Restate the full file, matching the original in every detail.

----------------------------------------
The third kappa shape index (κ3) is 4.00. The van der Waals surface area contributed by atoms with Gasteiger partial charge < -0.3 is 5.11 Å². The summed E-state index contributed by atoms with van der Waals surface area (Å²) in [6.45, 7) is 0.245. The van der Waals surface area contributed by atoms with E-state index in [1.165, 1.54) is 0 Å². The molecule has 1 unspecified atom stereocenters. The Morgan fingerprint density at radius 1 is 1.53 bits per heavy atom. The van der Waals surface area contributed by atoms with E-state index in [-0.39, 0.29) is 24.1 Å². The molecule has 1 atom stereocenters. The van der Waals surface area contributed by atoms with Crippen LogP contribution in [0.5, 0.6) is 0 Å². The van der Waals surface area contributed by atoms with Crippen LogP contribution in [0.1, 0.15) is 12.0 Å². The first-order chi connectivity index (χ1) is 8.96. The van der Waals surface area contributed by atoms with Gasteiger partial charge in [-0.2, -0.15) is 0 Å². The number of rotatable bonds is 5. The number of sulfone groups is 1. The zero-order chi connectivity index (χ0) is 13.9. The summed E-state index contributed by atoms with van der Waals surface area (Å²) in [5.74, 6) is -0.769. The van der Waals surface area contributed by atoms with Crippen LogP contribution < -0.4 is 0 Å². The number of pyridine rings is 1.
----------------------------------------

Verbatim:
The third kappa shape index (κ3) is 4.00. The van der Waals surface area contributed by atoms with Gasteiger partial charge < -0.3 is 5.11 Å². The summed E-state index contributed by atoms with van der Waals surface area (Å²) in [6.45, 7) is 0.245. The van der Waals surface area contributed by atoms with E-state index in [1.165, 1.54) is 0 Å². The molecule has 1 unspecified atom stereocenters. The Morgan fingerprint density at radius 1 is 1.53 bits per heavy atom. The van der Waals surface area contributed by atoms with E-state index in [-0.39, 0.29) is 24.1 Å². The molecule has 1 atom stereocenters. The van der Waals surface area contributed by atoms with Crippen LogP contribution in [0.5, 0.6) is 0 Å². The van der Waals surface area contributed by atoms with Crippen LogP contribution in [0.1, 0.15) is 12.0 Å². The first-order chi connectivity index (χ1) is 8.96. The van der Waals surface area contributed by atoms with Gasteiger partial charge in [-0.2, -0.15) is 0 Å². The number of rotatable bonds is 5. The number of sulfone groups is 1. The zero-order chi connectivity index (χ0) is 13.9. The summed E-state index contributed by atoms with van der Waals surface area (Å²) in [5.74, 6) is -0.769. The van der Waals surface area contributed by atoms with Crippen LogP contribution < -0.4 is 0 Å². The number of pyridine rings is 1.